Amy Singer Makes Her First Visit to Yarn Thing with Marly Bird was the EVENT of the Day!
Amy says she learned to knit when little and did some knitting in her teens. In college, she wanted to knit something for a particular guy, but since they weren’t dating and she didn’t want to be OBVIOUS, she made mittens for everyone in her group. She knit as a newlywed and for a quilting group, she knit hats for everyone in the group. This was about 1997, in the year before, she was discovering internet. She was working in Advertising, as a proof-reader, premiums coordinator, learning to create advertising MacIntosh. She met Jane Siberry and became her web-master.
With her degree, creating great looking advertising content was a focus. Finding domain names became a challenge for many at that time. Amy realized early on that she missed out on the opportunity for Amy .com website. Feeling burned out after 20 years, she considered perhaps a quilt magazine or knitting. Searching domain names for the word Knitty, realized it was not being used and snapped it up before she had second thoughts. Her goal at first was to provide a platform for people to get their names out there, online, and to get stuff on her resume to get out of proof-reading!
At that time, Amy feels the knitting online was ‘sweetness and light’ with the discovery of Knitty.com (this link is to the current issue) and it’s first issue. And today, most of the feedback they receive is positive. They couldn’t see that they could make money from this, so it was available for free. After the first year, they noticed they were being approached by advertisers, which became a way to pay contributing designers. For the most part, folks realized they needed to pay the bills and didn’t mind. They have continued to work on the website to make it easy to view and download favorite patterns.
For those interested in it: Submissions require a finished item, that has been photographed, pattern written, so that the editors (primarily Amy) can see the quality of the design. Submitted items are reviewed by Amy, Jillian Moreno, and tech editor, Kate Atherly among other staff. Knitty publishes four times a year, with each season, so what’s published they first LOVED, then would work within what’s expected of viewers to the website. Sometimes pieces are chosen simply because they want to offer a variety of items, so it’s not all sweaters, or shawls. Even patterns that are not accepted, you can self-publish in Ravelry, so it’s a win-win.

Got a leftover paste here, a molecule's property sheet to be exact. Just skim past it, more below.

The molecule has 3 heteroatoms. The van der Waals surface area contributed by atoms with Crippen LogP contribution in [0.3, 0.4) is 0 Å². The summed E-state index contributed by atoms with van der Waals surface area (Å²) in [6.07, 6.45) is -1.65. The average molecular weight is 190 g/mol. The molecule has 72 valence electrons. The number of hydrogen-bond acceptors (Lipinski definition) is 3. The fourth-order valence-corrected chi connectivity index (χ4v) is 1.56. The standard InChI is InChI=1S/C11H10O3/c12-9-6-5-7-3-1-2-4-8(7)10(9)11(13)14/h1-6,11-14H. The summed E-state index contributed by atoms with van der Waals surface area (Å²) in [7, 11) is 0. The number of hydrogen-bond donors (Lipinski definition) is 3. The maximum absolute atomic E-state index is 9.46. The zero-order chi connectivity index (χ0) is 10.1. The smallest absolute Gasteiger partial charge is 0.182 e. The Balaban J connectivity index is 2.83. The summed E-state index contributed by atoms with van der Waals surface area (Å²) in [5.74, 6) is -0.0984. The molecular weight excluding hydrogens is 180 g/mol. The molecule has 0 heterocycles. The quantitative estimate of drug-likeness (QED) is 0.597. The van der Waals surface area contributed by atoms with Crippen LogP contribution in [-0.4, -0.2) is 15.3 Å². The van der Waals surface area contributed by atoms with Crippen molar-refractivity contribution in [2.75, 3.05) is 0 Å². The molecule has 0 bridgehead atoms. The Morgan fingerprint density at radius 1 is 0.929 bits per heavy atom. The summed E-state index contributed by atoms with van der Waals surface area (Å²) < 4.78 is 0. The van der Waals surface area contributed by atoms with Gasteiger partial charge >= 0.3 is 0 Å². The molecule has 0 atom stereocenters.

Kristi Porter was an early success who was on board with Knitty as the first tech editor, advertising manager and contributed quite a few pieces (knitting garments side to side!) until she got too busy. Jillian Moreno created in 2002 a scarf of Koigu and fun fur! Amy Swenson created a hoodie in 1824 Cotton, that Amy really appreciated because she’s allergic to wool (really) which could be knit in the 18/24 wool. Stephanie Japel is now at Craftsy, but she first published leg warmers in Knitty 2003. Stephanie Pearl McPhee’s first published socks pattern was in Knitty. Kate Gilbert published a baby sweater, then Clapotis! Clara Parkes, Ysolda Teague… Cookie A’s Monkey socks (Amy thinks this revived sock knitting industry, we can’t disagree), Carol Sulcoski, Gudrun Johnson, Romi (or Rosemary) Hill’s first pattern was wire knitted napkin rings, Lee Meredith designed a scarf with fingerless mitts attached, Star Athena designed washcloths, Ann Weaver, Stephen West. (All of the links from Ravelry because you need to see how popular some of these first published designs became! Please follow them back to Knitty.com)
There came a dark time for many businesses as in around 2008. Last year, following another musician, Amy became aware of crowd-funding, specifically, through the Patreon Website. Amy admits that up to that point she had been afraid to ask for money for Knitty. However, she needed help to properly support her staff and contributors and so she took the leap get support. Doing so gives the community an opportunity to give a little bit to support the things we love. It doesn’t have to be everybody to work, either. With a lean infrastructure, it doesn’t take a LOT of people, those who can support it so that those who can’t can still enjoy. Knitty is a staple, it’s referenced often, many who were unknown have become known.
Amy Singer can be followed at her website of course, www.knitty.com (links to current issue) Knitty’s Facebook and Twitter. She blogs for knitty also. Instagram, Pinterest… Also, her Ravelry Designer page, Knitty Group. If you missed getting to hear this LIVE you can still hear it as an archived episode: http://www.blogtalkradio.com/yarnthing/2016/04/12/amy-singer-makes-her-first-visit-to-yarn-thing or in your favorite podcast catcher like iTunes or Stitcher Radio.